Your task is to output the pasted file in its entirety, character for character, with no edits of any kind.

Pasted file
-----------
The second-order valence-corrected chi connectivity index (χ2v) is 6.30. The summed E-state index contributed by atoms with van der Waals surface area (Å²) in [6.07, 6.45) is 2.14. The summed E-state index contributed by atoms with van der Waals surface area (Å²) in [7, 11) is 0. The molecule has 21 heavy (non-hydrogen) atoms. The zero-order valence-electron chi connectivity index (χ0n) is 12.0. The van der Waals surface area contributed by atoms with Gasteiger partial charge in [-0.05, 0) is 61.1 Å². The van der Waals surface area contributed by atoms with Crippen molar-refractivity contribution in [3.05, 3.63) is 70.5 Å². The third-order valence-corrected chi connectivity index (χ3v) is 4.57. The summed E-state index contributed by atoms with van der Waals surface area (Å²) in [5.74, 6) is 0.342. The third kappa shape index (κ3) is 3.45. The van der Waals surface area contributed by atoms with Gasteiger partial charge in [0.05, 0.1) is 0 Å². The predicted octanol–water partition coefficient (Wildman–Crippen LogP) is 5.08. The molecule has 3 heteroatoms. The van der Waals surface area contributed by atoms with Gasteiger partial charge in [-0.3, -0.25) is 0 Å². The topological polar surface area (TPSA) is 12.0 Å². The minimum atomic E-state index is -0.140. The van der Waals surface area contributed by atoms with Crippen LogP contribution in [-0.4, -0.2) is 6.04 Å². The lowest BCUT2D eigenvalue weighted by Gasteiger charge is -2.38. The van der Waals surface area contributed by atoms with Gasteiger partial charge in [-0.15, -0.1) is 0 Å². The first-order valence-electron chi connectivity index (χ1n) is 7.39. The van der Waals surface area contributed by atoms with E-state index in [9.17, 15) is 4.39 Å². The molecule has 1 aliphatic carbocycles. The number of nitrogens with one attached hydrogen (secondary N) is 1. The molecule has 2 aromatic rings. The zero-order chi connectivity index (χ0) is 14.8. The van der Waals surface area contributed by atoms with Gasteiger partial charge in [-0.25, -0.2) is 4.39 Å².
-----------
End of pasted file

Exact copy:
The second-order valence-corrected chi connectivity index (χ2v) is 6.30. The summed E-state index contributed by atoms with van der Waals surface area (Å²) in [6.07, 6.45) is 2.14. The summed E-state index contributed by atoms with van der Waals surface area (Å²) in [7, 11) is 0. The molecule has 21 heavy (non-hydrogen) atoms. The zero-order valence-electron chi connectivity index (χ0n) is 12.0. The van der Waals surface area contributed by atoms with Gasteiger partial charge in [-0.05, 0) is 61.1 Å². The van der Waals surface area contributed by atoms with Crippen molar-refractivity contribution in [3.05, 3.63) is 70.5 Å². The third-order valence-corrected chi connectivity index (χ3v) is 4.57. The summed E-state index contributed by atoms with van der Waals surface area (Å²) in [5.74, 6) is 0.342. The third kappa shape index (κ3) is 3.45. The van der Waals surface area contributed by atoms with Gasteiger partial charge in [0.05, 0.1) is 0 Å². The predicted octanol–water partition coefficient (Wildman–Crippen LogP) is 5.08. The molecule has 3 heteroatoms. The van der Waals surface area contributed by atoms with Gasteiger partial charge in [-0.3, -0.25) is 0 Å². The topological polar surface area (TPSA) is 12.0 Å². The minimum atomic E-state index is -0.140. The van der Waals surface area contributed by atoms with Crippen LogP contribution in [-0.4, -0.2) is 6.04 Å². The lowest BCUT2D eigenvalue weighted by Gasteiger charge is -2.38. The van der Waals surface area contributed by atoms with Gasteiger partial charge in [-0.15, -0.1) is 0 Å². The first-order valence-electron chi connectivity index (χ1n) is 7.39. The van der Waals surface area contributed by atoms with E-state index in [9.17, 15) is 4.39 Å². The molecule has 1 aliphatic carbocycles. The number of nitrogens with one attached hydrogen (secondary N) is 1. The molecule has 2 aromatic rings. The zero-order chi connectivity index (χ0) is 14.8. The van der Waals surface area contributed by atoms with Gasteiger partial charge in [-0.25, -0.2) is 4.39 Å².